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So here we go again on another clone adventure with Spider-Man. Twenty years out from the conclusion of the infamous Clone Saga, writer Dan Slott has decided the time is ripe for the Jackal to emerge from the shadows once more and plague Marvel’s wall-crawler with a whole new scheme: reanimating the dead.

This first issue picks up after the events of The Amazing Spiderman No. 19 in which Peter Parker decided not to use New U Technologies’ experimental procedure on his aunt’s ailing husband, J. Jonah Jameson Sr. died, and the fallout has fractured Peter’s already broken social life even further.

Slott wastes little time getting to the meat of the event, having set up many of the details in the last few issues of his main Spider-Man series. That being said, nothing about this issue feels like the reader has missed anything by not reading the lead-ins.

The premise is pretty easy to pick up, and the action ramps up very quickly, bringing in new villains and some familiar faces that further serve to amplify the mystery already inherent to this new conspiracy: Are these people really being brought back from the dead? Or are they just better clones that are more lifelike and stuffed with memory?

Not much of that is explored here, but the final two panels, while coming as little surprise for anyone keeping up with the news on this event, bring in two of the most exciting characters The Clone Conspiracy is looking to take on. We’ll save you the surprise.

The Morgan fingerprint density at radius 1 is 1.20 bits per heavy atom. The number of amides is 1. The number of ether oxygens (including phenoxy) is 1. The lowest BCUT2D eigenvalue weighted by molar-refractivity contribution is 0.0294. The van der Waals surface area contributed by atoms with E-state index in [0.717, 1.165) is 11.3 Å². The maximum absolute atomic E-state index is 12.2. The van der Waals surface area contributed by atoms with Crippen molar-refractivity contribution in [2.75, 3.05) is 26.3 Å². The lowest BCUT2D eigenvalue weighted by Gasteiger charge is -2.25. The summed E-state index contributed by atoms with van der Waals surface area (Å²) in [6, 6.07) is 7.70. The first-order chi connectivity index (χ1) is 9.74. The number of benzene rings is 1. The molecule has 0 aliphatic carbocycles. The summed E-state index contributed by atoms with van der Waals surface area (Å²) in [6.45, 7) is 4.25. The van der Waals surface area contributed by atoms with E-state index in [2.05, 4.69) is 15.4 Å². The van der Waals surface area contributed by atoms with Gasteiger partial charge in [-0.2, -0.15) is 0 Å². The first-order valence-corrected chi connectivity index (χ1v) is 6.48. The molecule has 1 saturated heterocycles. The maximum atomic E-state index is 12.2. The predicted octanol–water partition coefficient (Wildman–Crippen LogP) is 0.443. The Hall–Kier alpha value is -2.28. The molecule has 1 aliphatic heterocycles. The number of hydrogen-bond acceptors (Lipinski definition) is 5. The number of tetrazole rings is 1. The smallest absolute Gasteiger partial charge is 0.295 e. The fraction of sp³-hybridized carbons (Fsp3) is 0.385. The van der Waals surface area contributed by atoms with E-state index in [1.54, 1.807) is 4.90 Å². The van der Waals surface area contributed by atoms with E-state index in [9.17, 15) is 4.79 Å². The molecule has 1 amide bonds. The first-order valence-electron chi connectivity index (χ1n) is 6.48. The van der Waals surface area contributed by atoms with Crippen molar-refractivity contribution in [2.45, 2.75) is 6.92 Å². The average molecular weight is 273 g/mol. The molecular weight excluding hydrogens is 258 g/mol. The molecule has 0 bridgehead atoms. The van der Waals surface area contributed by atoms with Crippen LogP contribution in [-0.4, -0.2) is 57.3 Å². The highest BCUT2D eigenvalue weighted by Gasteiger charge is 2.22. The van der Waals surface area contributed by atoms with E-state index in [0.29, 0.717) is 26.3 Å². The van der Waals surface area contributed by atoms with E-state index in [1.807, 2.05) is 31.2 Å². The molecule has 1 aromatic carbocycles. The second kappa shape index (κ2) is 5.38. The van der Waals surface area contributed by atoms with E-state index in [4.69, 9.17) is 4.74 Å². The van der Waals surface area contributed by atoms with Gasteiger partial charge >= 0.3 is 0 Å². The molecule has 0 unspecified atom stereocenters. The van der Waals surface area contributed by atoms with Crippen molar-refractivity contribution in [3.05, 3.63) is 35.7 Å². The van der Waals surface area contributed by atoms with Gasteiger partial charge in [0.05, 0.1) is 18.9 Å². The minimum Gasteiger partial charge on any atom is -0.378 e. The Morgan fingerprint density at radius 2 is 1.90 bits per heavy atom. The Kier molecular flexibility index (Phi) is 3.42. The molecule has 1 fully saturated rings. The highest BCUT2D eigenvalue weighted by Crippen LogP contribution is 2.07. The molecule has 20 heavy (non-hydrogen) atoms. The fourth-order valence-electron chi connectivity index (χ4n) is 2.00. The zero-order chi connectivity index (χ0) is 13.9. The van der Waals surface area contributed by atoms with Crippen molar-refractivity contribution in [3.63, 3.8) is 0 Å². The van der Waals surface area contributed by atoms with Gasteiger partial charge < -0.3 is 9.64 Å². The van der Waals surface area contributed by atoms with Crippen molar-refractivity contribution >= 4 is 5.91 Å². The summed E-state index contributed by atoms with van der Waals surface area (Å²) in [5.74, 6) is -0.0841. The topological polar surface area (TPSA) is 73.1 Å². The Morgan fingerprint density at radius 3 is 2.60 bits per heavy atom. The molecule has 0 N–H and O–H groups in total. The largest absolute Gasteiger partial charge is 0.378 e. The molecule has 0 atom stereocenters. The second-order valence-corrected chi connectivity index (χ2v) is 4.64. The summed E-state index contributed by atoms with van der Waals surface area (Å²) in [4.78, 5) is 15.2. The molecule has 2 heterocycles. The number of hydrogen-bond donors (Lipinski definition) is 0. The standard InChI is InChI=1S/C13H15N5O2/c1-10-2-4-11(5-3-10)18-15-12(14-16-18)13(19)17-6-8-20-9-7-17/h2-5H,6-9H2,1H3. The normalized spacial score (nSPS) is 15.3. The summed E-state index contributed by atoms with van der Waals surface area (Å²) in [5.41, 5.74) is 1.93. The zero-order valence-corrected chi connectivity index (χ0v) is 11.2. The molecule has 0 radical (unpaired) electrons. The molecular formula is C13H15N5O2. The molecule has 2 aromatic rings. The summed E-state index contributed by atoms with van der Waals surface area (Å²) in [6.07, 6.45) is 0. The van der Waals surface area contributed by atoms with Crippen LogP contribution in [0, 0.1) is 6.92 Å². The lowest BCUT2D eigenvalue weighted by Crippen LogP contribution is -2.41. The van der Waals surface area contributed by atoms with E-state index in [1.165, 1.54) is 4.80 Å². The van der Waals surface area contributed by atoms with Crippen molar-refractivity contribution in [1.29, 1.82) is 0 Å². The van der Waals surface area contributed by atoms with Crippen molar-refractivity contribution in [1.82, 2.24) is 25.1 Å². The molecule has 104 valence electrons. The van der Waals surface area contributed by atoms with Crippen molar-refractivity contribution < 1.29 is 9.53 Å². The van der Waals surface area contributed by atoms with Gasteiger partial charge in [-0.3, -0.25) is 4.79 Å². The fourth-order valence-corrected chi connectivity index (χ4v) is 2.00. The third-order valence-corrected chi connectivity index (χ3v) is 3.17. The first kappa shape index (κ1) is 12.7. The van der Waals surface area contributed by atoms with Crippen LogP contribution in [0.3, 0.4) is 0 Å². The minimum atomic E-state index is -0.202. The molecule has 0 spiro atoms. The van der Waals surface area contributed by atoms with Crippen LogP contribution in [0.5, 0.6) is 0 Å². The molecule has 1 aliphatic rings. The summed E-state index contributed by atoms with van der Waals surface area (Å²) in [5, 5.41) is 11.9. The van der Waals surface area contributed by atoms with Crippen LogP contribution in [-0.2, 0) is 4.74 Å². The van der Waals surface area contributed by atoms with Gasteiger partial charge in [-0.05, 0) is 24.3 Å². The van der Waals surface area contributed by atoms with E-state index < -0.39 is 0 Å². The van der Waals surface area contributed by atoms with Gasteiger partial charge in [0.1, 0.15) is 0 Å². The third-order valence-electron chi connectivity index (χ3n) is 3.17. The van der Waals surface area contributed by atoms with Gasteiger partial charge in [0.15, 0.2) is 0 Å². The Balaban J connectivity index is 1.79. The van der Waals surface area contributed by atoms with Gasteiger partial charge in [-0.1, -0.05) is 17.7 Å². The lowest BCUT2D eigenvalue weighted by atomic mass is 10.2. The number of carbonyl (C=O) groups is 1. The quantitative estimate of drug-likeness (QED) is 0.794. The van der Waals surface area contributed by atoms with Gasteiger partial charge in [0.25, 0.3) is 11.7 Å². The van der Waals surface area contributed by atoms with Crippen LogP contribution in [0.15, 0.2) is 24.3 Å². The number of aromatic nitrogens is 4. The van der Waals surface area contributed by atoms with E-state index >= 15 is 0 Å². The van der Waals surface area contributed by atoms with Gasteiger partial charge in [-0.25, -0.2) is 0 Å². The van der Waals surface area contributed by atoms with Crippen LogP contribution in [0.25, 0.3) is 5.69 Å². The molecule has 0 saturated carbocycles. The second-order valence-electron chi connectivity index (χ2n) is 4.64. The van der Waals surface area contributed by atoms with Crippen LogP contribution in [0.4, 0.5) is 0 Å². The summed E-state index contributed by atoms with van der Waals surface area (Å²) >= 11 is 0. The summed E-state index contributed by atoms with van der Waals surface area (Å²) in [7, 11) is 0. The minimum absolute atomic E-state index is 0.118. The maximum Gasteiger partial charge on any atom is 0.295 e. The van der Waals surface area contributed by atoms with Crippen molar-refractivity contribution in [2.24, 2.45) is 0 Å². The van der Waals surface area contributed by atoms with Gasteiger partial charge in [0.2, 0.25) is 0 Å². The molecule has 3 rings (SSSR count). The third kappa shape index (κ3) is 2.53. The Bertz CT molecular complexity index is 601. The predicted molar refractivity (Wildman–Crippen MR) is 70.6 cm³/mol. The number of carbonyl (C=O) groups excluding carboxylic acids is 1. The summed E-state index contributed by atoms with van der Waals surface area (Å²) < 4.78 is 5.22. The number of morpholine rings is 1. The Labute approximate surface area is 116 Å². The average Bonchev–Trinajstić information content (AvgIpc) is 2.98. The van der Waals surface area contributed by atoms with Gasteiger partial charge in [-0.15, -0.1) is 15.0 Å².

Penciller Jim Cheung is always a sure bet for Marvel, bringing his strong, clean lines to bear beautifully here. He’s always been excellent at rendering Spider-Man, going as far back as 2012’s Avenger’s vs. X-Men No. 9. He defines the musculature under the suit superbly, twisting Spider-Man into every possible shape and still retaining the grace the webbed warrior is known for. In some places his facial work gets slightly muddy, the features stiffening when drawn at a distance. In close up, however, his faces shine. A notable close-up of one character while inside the New U lab shows individual wrinkles, the attention to detail combining beautifully with color artist Justin Ponsor’s colors. The synergy between Cheung, Ponsor and inker John Dell is at its best during the larger fight scene between Rhino, the new Electro and Spider-Man.

After a weak showing from Marvel’s headlining Civil War 2, true believers needed something to hold on to. Slott and Cheung give us just that with their Spider-Man-centric event, Dead No More: The Clone Conspiracy. With an intriguing take on the classic Clone Saga and a strong art team, The Clone Conspiracy is a strong start for Marvel’s latest series.